Edwards expressed confidence that the program will work. Similar kiosks have operated in other states for years, including in New York, part of a widely-accepted approach to public health and harm reduction.
In Baltimore, the city health department currently has a syringe collection kiosk in the McElderry Park neighborhood and is in the “procurement phase” of adding 20 additional kiosks.
“BCHD welcomes the Citizens of Pigtown’s efforts to establish a kiosk in Carroll Park and all community advocacy that raises awareness on the importance of these public health solutions,” an agency spokesperson told The Brew yesterday.
Edwards hopes the efforts in Pigtown can be a blueprint for the rest of the city to follow.
“We are basically the first neighborhood to do something like this on this scale, and we can provide proof of concept that this is something that works,” he said.
Facing a Deadline
But they’ll still need BCRP’s go-ahead to provide that proof of concept.
Their grant covers 18 months of funding and, due to the lack of BCRP approval, Citizens of Pigtown have had to delay their service contract with SPARC.
If the project stalls out, the organization may be forced to forfeit the funding and potentially return money they’ve already spent: about half of the $16,100 requested. Edwards does not believe the organization could repay that.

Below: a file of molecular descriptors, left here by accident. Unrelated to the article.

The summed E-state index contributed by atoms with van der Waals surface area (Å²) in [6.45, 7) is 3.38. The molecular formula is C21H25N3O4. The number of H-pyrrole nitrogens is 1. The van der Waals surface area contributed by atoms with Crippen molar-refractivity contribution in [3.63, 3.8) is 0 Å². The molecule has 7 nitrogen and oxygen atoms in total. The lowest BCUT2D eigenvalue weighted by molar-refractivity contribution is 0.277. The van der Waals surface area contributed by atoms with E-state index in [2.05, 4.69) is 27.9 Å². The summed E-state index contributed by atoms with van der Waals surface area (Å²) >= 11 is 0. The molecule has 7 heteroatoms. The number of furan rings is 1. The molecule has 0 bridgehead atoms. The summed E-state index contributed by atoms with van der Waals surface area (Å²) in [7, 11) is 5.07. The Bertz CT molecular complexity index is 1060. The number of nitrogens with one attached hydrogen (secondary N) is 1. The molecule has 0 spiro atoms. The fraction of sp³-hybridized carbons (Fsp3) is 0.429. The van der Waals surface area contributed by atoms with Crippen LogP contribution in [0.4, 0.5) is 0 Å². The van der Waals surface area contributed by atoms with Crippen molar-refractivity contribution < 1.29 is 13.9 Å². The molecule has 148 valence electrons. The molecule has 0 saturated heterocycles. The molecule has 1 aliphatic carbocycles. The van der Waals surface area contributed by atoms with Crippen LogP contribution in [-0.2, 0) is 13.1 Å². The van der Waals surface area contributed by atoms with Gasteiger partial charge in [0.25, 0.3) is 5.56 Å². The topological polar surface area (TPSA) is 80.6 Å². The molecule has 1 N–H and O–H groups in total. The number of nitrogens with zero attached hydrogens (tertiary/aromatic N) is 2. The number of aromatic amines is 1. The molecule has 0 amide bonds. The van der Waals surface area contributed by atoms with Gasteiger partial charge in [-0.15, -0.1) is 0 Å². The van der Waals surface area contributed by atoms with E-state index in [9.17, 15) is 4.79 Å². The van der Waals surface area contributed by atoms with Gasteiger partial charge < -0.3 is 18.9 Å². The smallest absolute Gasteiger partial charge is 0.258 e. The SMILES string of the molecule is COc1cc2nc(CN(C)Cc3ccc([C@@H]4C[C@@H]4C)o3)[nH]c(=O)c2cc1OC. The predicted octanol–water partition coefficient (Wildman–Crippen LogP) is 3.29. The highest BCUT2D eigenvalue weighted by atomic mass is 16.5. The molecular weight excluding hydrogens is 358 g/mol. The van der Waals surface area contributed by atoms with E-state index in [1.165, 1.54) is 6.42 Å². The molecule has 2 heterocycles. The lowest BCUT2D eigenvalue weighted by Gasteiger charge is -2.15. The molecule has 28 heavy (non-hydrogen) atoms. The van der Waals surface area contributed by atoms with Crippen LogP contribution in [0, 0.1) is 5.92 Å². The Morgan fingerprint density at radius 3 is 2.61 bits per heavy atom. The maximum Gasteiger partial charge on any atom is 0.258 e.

Edwards says he is prepared to take action now that it looks like BCRP is continuing to shut them out, despite promises by the administration of Mayor Brandon Scott to get things moving.
“Please accept my apologies [for] the length of time it has taken to provide your community with a final decision on this issue,” City Administrator Faith Leach wrote him last Thursday. “We will follow up in short order.”
But still with no response today, Edwards is going ahead, interpreting the lack of response as “consent to install the kiosk in the park.”
“Is that the right way to move forward? Probably not. But at this point, I think the community’s need is great enough that it’s morally the right thing to do.”
“Regarding our project aimed at removing dangerous needle litter from Carroll Park, and considering our many attempts to operate in partnership with the agency since October 2022, we will be moving forward,” he wrote to mayor’s office and Rec & Parks officials yesterday.
“We are highly disappointed that BCRP seems incapable of basic communication with the community or of handling what should have been a simple approval process,” he wrote, adding in closing:
“Thank you, City Administrator Leach, for your attempts to assist us in our endeavor! Best of luck in your continued tenure at City Hall.”